The Internet of Things Is Changing the Way We Use Energy

The number of internet-connected devices is expected to reach 34 billion by 2020 – up from just 10 billion in 2015. The interconnection of these devices is called the Internet of Things (IoT), and this network has the ability to collect, analyze and share useful data about our lives, allowing “things” like smart thermostats or smart watches to learn and adapt to our preferences.

This emerging smart network is predicted to revolutionize how you interact with the world around you in nearly all aspects of your life – from managing your health to how you get to school or work – but many of the most exciting applications of IoT (and many of those that are the most impactful for the future of our society) are in how we power our homes and communities.

The smart home

Today, with the help of connected devices, you now have more control over your own home energy consumption than ever before. By using a smart thermostat, like the ones offered by Nest and ecobee, you can potentially save 15 percent or more on your annual energy costs by having the device optimize your home’s heating and cooling based on the weather, your preferences and the price of electricity at various times of the day.

Nest - IoT

For some people, however, a smart thermostat is just the starting point for making their home smarter, more comfortable and more efficient. Several companies today (Samsung and Wink among them) are offering home automation systems as a centralized hub that brings together all of your other smart devices, including appliances (like dishwashers, refrigerators and washing machines), lighting, automated window blinds and even non-energy devices like smart home security cameras and door locks. Used together and managed by a central system, these appliances and home improvements can amplify the benefits to you – both in energy reduction and, eventually, cost savings.

In addition to the potential energy savings, the smart home offers other benefits from tech like smart monitoring products that allow you to view your home’s carbon monoxide level even when you’re away or the ability to get hands-free information from a Google Home or Amazon Alexa voice assistant. With smart home tech, you have unprecedented control of your home’s energy usage – and also the ability to improve your home’s comfort, safety and security.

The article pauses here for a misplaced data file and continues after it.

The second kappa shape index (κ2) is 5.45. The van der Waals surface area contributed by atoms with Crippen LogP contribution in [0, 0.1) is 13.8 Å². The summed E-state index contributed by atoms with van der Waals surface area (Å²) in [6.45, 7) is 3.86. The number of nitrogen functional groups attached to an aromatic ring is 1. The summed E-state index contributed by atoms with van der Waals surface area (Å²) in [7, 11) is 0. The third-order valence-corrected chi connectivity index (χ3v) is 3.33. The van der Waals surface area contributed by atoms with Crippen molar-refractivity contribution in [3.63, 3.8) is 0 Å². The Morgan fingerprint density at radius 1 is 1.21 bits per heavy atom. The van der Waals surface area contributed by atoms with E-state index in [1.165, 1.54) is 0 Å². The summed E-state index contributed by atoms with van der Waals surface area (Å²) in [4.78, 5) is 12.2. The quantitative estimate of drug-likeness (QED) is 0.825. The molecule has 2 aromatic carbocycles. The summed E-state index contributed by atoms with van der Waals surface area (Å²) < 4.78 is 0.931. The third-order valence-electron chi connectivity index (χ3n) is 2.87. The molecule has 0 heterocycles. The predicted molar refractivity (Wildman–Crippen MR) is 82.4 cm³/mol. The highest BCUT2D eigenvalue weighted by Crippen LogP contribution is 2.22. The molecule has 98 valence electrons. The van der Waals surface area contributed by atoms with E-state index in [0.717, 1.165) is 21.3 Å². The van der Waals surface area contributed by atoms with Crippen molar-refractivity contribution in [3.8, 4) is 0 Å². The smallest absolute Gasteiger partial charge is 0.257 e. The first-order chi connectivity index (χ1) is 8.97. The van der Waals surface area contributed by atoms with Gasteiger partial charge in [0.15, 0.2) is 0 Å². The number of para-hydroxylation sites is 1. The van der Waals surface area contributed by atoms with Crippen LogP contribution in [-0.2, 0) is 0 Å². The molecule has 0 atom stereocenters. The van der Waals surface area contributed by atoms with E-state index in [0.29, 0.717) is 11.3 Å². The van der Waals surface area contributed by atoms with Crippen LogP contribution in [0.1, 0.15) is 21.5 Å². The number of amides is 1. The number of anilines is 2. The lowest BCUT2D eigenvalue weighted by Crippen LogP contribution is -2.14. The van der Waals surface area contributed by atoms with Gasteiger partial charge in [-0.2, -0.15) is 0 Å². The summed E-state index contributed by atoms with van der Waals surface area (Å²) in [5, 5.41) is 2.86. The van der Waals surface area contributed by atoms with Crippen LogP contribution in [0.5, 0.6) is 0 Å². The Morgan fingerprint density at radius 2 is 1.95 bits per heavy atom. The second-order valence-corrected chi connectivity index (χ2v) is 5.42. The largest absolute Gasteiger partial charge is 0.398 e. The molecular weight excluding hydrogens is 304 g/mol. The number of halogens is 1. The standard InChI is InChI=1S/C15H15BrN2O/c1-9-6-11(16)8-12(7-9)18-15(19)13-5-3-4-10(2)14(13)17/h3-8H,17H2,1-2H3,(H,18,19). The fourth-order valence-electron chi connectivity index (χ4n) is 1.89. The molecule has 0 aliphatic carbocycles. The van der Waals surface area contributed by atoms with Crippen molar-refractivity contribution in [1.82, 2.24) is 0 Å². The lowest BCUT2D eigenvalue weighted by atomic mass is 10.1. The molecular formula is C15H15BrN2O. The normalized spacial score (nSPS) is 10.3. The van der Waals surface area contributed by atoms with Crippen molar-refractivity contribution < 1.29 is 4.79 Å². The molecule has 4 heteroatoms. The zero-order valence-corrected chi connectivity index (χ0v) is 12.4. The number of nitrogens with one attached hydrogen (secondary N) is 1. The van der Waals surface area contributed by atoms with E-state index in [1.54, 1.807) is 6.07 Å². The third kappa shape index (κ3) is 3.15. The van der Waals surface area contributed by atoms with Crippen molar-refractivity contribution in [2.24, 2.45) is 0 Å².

The smart grid and smart city

City - IoTBut the inside of the home is not the only place IoT is changing your environment and your relationship with energy. Outside your home, IoT is revolutionizing how we interact with our local communities by increasing the efficiency of many municipal services and improving how power is distributed throughout the community.

The connection of these technologies through your local area is called the smart city and can include anything from public transportation software, which can streamline city transportation services, to solar-powered benches, which can you provide you with respite from the city bustle while also allowing you to charge your smartphone and connect to WiFi.

Smart cities applications also include things like smart garbage bins, which can communicate to waste management services when they’re full, keeping the city cleaner and improving the efficiency of city workers. And one of the most popular applications in recent years has been smart streetlights. A variety of cities are already using energy-efficient, LED streetlights that can reduce energy usage by up to 70 percent by automatically adjusting brightness depending on the level of nearby activity.

Workers - IoTIoT is also revolutionizing how power is delivered from a power plant and used throughout your community. And the integration of sensors and other connected devices to the power grid, creating what’s known as a “smart grid”, is already creating numerous benefits to our society, including quicker power restoration after major storms and more efficient integration of green energy sources, like wind and solar. The smart grid is foundational to the smart city and essential in creating more livable, efficient cities in the future.

In Chattanooga, Tennessee, for example, the city implemented smart grid technology and has reduced outage times by over 50 percent, saving over $1.4 million in operations costs during a single storm. The implementation of a smart grid, coupled with high-speed internet infrastructure, has provided a significant economic boost to the city.

In other major urban areas, smart grids are allowing residents to more easily participate in rooftop or community solar power and battery storage, contributing to greener, cleaner cities that use less smog-creating fossil fuels. IoT technology and smart grids are also allowing easier integration of electric vehicle (EV) charging stations around cities and enabling you to potentially receive open charger notifications on your smartphone. Back at your smart home, IoT allows you to charge your EV at times when the price of electricity is at its lowest.

IoT: Connecting you with the world of energy

There is an abundance of possibilities for IoT technology in energy, and ultimately, this means more convenience in your life. Whether in your home, around your neighborhood or throughout your local community, IoT will take your relationship with power to the next level, empowering you to make better choices for yourself, your family and your home.

To learn more about how the Internet of Things is changing the world of energy, view or download our new infographic here.

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